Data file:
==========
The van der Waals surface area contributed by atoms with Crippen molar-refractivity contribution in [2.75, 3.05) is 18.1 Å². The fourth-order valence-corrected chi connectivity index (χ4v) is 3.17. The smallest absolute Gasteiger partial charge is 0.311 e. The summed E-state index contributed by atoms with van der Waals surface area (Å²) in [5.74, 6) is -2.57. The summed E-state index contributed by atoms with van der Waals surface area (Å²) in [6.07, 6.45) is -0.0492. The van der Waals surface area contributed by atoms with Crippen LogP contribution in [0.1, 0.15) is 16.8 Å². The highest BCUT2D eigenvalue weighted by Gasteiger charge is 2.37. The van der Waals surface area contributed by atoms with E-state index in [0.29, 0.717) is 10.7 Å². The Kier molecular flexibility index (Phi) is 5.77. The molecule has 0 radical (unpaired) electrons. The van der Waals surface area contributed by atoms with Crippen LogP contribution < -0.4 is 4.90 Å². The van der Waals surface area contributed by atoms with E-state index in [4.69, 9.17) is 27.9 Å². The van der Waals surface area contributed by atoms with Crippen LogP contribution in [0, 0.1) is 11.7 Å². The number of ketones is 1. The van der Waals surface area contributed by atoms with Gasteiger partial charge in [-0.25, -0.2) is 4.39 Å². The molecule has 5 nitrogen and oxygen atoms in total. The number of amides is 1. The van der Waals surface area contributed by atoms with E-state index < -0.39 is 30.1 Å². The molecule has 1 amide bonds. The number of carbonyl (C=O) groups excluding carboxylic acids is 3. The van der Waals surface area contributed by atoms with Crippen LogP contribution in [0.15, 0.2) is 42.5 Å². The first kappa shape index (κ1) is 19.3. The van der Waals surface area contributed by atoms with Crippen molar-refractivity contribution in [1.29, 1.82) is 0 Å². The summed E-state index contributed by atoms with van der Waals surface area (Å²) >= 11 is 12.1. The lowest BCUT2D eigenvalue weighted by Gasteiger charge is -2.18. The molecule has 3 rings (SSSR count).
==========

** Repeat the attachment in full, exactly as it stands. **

The van der Waals surface area contributed by atoms with Crippen molar-refractivity contribution in [2.75, 3.05) is 18.1 Å². The fourth-order valence-corrected chi connectivity index (χ4v) is 3.17. The smallest absolute Gasteiger partial charge is 0.311 e. The summed E-state index contributed by atoms with van der Waals surface area (Å²) in [5.74, 6) is -2.57. The summed E-state index contributed by atoms with van der Waals surface area (Å²) in [6.07, 6.45) is -0.0492. The van der Waals surface area contributed by atoms with Crippen LogP contribution in [0.1, 0.15) is 16.8 Å². The highest BCUT2D eigenvalue weighted by Gasteiger charge is 2.37. The van der Waals surface area contributed by atoms with E-state index in [0.29, 0.717) is 10.7 Å². The Kier molecular flexibility index (Phi) is 5.77. The molecule has 0 radical (unpaired) electrons. The van der Waals surface area contributed by atoms with Crippen LogP contribution < -0.4 is 4.90 Å². The van der Waals surface area contributed by atoms with E-state index in [4.69, 9.17) is 27.9 Å². The van der Waals surface area contributed by atoms with Crippen LogP contribution in [0, 0.1) is 11.7 Å². The number of ketones is 1. The van der Waals surface area contributed by atoms with Gasteiger partial charge in [-0.25, -0.2) is 4.39 Å². The molecule has 5 nitrogen and oxygen atoms in total. The number of amides is 1. The van der Waals surface area contributed by atoms with E-state index < -0.39 is 30.1 Å². The molecule has 1 amide bonds. The number of carbonyl (C=O) groups excluding carboxylic acids is 3. The van der Waals surface area contributed by atoms with Crippen LogP contribution in [0.15, 0.2) is 42.5 Å². The first kappa shape index (κ1) is 19.3. The van der Waals surface area contributed by atoms with Crippen molar-refractivity contribution in [1.29, 1.82) is 0 Å². The summed E-state index contributed by atoms with van der Waals surface area (Å²) >= 11 is 12.1. The lowest BCUT2D eigenvalue weighted by Gasteiger charge is -2.18. The molecule has 3 rings (SSSR count).